Photo Credit: Savannah Cole
BRIE MINE: It is really hard to write about a cheese shop without resorting to Monty Python jokes, but the suspicion that most people won’t get them and the fact that, unlike the shop in the sketch, Half-Shepherd Market and Cheese Shop (1238 Prince Ave., 706-850-2955) is copiously stocked combine to warn me off from that tactic. Normaltown gets bougier with every new business that opens, but damn it, this one is adorable. Whether it is a necessity or a luxury depends on your feelings about cheese.
The space, formerly Lindsey’s Culinary Market—which moved downtown to Thomas Street—is sweet and open, with a nice view onto the traffic that continually rolls down Prince. If you’re getting lunch, you can sit in the window and enjoy the sun, plus the occasional wail of an ambulance. The cheese counter, which also has things like ravioli and some charcuterie, is in the back of the space, up a small step. You can also find fancy tinned seafood (sardines, octopus), shmancy crackers, baguettes from Independent Baking Co., pickles (including my favorite, cornichons), drinking vinegars and so on and so forth.
The lower space has the counter where you can order off the menu and settle up, a cold case of Cokes, another with other beverages—including beer and wine; there’s more of the latter unchilled on another shelf, for carry-out—a section for tea and coffee, a basket of impulse-buy small wedges of cheese, some wondrous caramels and fancy smoked salts. It is, in other words, surpassingly easy to spend an obscene amount of money in a very short period of time.
On the other hand, the stuff is good—really good. You may blanch at cheese that costs $34.99 a pound (or more), but you don’t need a pound of it, either. A little bit goes a long way, with flavors that encourage slow eating as they develop in your mouth: raw milk, goat’s milk, cow’s milk, sheep’s milk, water buffalo’s milk, bloomy rind, hard rind, soft, pungent, delicate, astringent, flowery, grassy, weird and more familiar are all somewhere in the case, and the folks behind it are happy to help you find something that will delight and/or challenge you.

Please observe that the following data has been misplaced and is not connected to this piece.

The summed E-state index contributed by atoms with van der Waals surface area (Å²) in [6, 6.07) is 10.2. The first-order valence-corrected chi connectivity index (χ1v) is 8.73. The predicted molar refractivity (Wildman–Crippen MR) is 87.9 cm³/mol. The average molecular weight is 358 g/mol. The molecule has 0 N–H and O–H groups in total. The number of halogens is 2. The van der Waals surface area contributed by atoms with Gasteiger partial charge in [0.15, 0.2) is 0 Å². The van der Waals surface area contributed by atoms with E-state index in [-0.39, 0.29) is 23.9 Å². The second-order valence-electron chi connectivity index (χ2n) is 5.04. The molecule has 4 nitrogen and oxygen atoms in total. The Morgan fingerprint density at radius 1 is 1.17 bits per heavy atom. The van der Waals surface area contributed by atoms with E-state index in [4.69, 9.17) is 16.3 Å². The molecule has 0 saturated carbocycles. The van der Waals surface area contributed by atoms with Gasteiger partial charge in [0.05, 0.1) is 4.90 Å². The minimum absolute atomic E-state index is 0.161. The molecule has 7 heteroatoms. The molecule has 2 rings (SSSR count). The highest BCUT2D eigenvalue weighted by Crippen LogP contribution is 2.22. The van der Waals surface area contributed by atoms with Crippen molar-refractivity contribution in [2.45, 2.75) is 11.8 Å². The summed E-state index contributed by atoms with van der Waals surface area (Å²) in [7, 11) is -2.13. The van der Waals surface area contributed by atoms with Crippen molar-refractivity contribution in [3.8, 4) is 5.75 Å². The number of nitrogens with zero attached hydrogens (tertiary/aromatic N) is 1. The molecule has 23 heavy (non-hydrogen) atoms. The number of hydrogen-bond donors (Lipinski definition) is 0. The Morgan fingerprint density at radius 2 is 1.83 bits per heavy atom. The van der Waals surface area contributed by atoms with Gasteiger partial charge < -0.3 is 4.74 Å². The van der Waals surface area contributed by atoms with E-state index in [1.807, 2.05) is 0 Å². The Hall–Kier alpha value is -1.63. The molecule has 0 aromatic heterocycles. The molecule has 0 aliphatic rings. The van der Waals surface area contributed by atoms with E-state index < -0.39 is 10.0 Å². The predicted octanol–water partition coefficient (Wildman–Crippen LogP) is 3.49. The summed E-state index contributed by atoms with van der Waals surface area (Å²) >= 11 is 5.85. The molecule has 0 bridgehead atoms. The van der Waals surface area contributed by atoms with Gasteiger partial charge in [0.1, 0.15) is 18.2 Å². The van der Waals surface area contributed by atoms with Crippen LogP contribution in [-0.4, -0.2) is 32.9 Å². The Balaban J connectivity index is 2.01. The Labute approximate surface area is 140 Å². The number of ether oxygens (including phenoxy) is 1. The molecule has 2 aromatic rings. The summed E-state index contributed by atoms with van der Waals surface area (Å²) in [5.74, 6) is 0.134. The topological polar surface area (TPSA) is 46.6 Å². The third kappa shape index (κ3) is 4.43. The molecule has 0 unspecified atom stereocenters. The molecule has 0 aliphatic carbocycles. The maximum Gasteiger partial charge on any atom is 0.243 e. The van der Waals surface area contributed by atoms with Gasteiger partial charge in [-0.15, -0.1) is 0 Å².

Photo Credit: Savannah Cole
But enough about the snacks. What about the sandwiches? Available from 11 a.m.–2 p.m. Monday through Saturday at the moment, they cover good territory, and not all rely on cheese. Several can be made either vegetarian or vegan. I tend to be a little reflexively disapproving of the buns and rolls that H&F Bakery in Atlanta supplies for this purpose, finding them generally too soft, but they work well enough here.
Your best bet is to opt for (surprise) a grilled cheese, available in “old school” (cheddar, colby, fromage blanc) or “old world” (comte, gouda, brie) and with a wide variety of add-ons: sauces like zhoug and romesco, jam, other cheeses and some meats (including jamon serrano, ‘nduja, speck, porchetta and more). Add a $2 4-ounce howdy of a clean, smooth tomato-sherry soup, and you will feel comforted. The egg salad is not as good as the one Heirloom used to make—no one’s is—but it’s still worth your time. The meatier sandwiches aren’t quite as neatly composed, and the ingredients tend to fight with one another, as in the Philly/Catalonia, which has wilted broccoli rabe, sliced roast pork, provolone and romesco, but lacks acid.
Sides include a really good red-cabbage slaw (zingy, not too sweet), a tasty pasta salad (rare words to put together), a cold green-bean salad with dill, potato salad and grain salad. At $6–$10, including a small side or chips, they’re a decent value, too, although not enormous. Specials change out often, including different soups, bread pudding and whatever else the owners feel like making.
The store itself is open from 11 a.m.–8 p.m. Monday through Saturday and just started offering two more sandwiches at its neighbor, The Old Pal, on Mondays, starting at 4 p.m. until the supply runs out.
TRANSPLANT: If you’re in Atlanta and you’re dying for Independent Baking’s wares, you can stop by Ponce City Market and head to the second floor to Root Baking Co., where you’ll find Chris Wilkins—who was at Independent before baking at Hugh Acheson’s late The Florence, in Savannah, then moving to Charleston—and his wife, Nicole.
Everything is a dollar or two more than it would be here (standard for PCM), but you can watch the flour being milled through a window, and there are breakfast sandwiches made on croissants with things like eggs, comte and sorghum-glazed ham. I disapprove of a croissant as any kind of sandwich vehicle, but I was won over.
There are also cookies that aren’t too sweet, fancy toasts (e.g., quince butter, toasted pecans, preserved lemon and Lil' Moo cheese), salads, soups, some entrees for dinner and, of course, loads of bread and viennoiserie. Atlanta should count itself lucky.